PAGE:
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Volume 36 – Number 7

Oct 2005

The National Museum of Korea opens on 28 October at a new state-of-the-art complex in Yongsan Park in Seoul. The museum's curators take us on a visit of their new galleries, highlighting the treasures of Korean and Asian art on display there.

We also pay tribute to Stephen Addiss who turned seventy this year. Addiss' own article shows how the Japanese transformed the genre of Chinese literati painting and made it their own, and Joan Baekeland sheds light on his remarkable career and inspirational scholarship.
A symposium that was to have been held in Addiss' honour in New Orleans at the end of September was postponed in the wake of the devastation wrought by Hurricane Katrina. As one of the great cultural cities of America, New Orleans is also home to several significant collections of Asian art. At the time of going to press, the extent of damage remains uncertain but, with the enthusiasm of the arts community, the rich civic life of the city will surely return.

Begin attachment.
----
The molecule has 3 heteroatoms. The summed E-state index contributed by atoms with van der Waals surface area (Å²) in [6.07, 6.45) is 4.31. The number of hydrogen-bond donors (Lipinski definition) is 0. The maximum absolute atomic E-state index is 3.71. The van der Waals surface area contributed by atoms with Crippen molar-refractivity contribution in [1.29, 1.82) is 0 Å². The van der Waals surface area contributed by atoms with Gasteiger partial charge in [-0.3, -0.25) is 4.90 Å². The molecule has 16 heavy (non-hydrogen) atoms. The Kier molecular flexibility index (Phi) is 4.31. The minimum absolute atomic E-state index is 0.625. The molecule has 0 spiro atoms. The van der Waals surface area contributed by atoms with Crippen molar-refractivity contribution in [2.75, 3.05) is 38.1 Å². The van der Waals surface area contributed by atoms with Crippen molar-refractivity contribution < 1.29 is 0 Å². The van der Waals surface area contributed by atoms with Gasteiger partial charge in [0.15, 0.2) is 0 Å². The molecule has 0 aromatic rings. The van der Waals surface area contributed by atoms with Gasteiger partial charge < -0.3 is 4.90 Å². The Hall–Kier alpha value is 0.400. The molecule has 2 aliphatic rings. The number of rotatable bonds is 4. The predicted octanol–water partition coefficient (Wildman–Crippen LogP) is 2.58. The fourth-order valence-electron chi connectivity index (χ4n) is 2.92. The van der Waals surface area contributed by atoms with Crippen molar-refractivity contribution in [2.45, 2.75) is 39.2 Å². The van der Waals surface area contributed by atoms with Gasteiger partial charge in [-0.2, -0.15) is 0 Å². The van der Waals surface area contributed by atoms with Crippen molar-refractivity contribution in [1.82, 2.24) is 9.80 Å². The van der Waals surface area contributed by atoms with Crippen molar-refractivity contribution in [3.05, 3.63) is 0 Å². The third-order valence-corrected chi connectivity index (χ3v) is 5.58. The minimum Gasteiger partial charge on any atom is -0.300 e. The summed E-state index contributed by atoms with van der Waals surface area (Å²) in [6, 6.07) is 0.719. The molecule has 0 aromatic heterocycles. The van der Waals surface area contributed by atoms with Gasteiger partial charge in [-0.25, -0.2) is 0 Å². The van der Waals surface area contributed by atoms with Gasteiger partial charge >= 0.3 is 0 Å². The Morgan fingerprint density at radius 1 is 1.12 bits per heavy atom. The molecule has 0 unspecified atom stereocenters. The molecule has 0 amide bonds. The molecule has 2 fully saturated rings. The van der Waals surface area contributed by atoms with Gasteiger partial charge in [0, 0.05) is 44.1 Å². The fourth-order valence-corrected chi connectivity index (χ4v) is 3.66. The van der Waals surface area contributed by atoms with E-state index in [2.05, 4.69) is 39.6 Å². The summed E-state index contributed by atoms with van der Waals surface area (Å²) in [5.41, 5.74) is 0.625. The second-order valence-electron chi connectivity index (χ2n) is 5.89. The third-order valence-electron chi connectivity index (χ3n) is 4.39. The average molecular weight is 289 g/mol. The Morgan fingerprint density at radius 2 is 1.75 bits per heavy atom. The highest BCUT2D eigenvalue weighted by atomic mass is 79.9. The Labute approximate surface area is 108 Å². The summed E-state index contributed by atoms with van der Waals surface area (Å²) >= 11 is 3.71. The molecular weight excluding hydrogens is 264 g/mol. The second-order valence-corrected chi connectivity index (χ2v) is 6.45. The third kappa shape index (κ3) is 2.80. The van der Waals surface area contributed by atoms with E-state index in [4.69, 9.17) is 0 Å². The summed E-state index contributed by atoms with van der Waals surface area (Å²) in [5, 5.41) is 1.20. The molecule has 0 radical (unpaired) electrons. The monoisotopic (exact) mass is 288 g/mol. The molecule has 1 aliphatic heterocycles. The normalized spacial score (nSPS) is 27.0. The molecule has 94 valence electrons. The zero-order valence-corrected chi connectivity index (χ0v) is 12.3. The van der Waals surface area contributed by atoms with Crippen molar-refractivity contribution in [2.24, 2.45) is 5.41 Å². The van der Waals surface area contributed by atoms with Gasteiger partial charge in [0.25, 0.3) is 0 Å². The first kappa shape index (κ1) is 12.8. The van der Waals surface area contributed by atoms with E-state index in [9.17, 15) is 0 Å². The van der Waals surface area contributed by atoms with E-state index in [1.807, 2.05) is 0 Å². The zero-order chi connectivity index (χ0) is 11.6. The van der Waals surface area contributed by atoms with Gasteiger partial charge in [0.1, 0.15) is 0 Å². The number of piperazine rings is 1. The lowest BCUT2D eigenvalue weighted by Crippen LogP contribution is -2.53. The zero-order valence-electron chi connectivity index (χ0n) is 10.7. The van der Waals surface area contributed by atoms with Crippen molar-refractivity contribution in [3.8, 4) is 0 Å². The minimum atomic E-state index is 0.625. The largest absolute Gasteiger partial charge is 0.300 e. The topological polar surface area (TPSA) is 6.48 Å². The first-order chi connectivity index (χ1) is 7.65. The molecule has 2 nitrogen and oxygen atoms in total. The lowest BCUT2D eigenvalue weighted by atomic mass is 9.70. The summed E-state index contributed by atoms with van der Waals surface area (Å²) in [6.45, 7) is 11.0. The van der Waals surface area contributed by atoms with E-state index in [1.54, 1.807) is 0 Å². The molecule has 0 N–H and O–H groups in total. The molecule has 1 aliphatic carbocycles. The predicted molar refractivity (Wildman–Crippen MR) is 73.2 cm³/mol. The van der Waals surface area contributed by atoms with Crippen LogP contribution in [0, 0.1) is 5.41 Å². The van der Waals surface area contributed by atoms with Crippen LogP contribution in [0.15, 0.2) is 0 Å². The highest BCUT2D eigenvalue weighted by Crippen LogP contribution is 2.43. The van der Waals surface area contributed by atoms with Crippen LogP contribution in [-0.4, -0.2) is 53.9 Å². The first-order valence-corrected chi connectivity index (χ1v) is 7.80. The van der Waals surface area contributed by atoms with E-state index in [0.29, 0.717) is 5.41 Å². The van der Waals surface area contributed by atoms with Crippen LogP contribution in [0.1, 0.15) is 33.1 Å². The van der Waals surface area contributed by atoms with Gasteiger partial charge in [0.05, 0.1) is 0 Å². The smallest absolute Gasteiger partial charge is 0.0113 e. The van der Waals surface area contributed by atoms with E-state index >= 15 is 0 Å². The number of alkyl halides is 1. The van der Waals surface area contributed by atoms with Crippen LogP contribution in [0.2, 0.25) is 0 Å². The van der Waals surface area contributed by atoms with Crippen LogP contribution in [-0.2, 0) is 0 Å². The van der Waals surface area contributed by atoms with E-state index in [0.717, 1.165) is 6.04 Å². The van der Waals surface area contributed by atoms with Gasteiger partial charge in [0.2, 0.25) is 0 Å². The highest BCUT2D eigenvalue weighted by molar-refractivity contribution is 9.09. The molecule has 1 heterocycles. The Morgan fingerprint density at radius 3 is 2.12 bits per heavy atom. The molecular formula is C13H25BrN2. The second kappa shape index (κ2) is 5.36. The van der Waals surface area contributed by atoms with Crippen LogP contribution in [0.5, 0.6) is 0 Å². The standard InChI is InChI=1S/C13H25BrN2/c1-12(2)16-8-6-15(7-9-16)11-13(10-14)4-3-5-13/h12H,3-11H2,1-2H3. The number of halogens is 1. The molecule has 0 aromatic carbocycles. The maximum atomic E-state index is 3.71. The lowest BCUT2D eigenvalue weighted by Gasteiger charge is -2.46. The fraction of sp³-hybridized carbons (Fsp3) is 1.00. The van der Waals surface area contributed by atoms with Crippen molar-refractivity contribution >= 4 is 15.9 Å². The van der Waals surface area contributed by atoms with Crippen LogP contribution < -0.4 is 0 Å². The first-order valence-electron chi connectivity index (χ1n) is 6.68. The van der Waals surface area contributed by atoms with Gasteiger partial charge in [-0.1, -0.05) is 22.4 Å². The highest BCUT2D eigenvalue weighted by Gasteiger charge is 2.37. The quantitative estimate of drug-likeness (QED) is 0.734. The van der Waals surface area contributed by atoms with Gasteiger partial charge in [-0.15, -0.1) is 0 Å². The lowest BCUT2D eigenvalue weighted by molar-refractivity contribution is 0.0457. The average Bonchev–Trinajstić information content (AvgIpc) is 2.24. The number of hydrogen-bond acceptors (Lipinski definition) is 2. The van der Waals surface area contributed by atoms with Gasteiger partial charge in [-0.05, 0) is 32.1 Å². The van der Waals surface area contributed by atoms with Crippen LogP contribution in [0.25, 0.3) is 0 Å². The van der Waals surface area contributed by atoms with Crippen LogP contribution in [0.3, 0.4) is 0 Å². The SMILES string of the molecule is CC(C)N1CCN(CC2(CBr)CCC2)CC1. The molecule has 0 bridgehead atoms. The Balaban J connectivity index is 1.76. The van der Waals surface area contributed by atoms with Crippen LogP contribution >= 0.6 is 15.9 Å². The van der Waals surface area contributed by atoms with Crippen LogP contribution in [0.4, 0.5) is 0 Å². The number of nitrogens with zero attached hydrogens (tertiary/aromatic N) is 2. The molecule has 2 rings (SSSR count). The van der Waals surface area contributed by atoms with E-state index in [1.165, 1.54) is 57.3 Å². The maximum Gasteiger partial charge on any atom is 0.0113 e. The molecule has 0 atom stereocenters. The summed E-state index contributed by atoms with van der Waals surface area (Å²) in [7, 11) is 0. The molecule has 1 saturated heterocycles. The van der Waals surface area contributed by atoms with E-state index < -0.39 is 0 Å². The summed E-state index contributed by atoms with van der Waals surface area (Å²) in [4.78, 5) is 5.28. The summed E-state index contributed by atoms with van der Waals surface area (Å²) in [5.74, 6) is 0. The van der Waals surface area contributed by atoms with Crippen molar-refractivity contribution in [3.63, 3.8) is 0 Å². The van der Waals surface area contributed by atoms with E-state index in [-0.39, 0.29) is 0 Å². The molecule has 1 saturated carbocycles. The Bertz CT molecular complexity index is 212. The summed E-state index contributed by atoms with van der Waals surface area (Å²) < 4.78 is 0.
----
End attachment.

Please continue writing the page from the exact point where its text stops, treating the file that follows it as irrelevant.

Shirley Mueller examines the evolving form of the teapot when tea-drinking was introduced to the West. So Kam Ng Lee introduces an exhibition of Shiwan ceramics in San Francisco, while John Vollmer reviews the show on Yuan material culture in Hangzhou. There are previews of 'Asian Art in London' and Laura Whitman examines the impact of the expanding market in Chinese painting on Western dealers.
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